I am researching for a sci-fi story that will happen in 2136.

There will be a lot of traveling in the Inner Solar System and I need to know the relative distances between two objects. Also, I would like to know specific positions of "smaller" celestial bodies in our Solar System. An example can be the dwarf planet Ceres and other big rocks in the Main Asteroid Belt.

If possible, I would like the tool to be open-source.

I am looking for a tool like NASA's Eyes. That tool can give a detailed and global views on the Solar System. It shows the orbits of different bodies. In addition, it lets me play with time and distance. And most importantly, it can give me the distance between two bodies (https://eyes.nasa.gov/).

The main problem with NASA's app is that it only let me travel until 2050 :/

PS: I've asked this question in the Astronomy StackExchange. Probably the Worldbuilding one is a better place because I've seen similar questions over here.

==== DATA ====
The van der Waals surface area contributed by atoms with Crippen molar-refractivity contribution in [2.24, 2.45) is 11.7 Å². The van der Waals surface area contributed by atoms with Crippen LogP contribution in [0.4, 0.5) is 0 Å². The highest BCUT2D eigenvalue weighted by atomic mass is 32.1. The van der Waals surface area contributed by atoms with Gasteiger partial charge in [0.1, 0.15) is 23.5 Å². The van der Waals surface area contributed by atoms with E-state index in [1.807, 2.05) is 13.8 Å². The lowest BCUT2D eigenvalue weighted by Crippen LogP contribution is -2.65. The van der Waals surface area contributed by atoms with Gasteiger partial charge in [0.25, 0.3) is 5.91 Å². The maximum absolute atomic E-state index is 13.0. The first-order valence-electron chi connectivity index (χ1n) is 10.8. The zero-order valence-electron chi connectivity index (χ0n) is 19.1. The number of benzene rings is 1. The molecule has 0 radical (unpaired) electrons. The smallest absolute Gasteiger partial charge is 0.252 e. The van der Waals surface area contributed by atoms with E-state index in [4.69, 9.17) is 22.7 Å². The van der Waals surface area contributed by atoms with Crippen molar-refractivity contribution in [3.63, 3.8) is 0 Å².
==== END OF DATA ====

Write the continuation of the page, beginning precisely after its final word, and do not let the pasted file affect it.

Universe Sandbox - $30 - great tool for playing with real or imagined solar systems. Lets you develop more "what if" scenarios, and see what happens. Or just load up our solar system "as-is."

Celestia - Open source - tool for visualizing our solar system. (I haven't tried it in a while.)

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    $\begingroup$ Seconding Celestia; it's a little old, but there's loads of free community addons and it's easy to add ephemerides for other objects if for some reason the base program doesn't have the objects you're looking for. $\endgroup$ – parasoup May 2 '20 at 5:09
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    $\begingroup$ I also noticed, @quasi, that you said in the astronomy StackExchange question that Celestia doesn't show distances between objects. It can; just fly right next to one object and then select another. Also, it allows you to enable visible orbits for at least the planets, last I checked, which can be part of the way towards a "global view" of the solar system like you asked (just move to the Sun's north pole at a few AU, for example). $\endgroup$ – parasoup May 2 '20 at 7:21
  • $\begingroup$ @parasoup, I will give Ceelstia another try. Thx! $\endgroup$ – quasi May 3 '20 at 14:07

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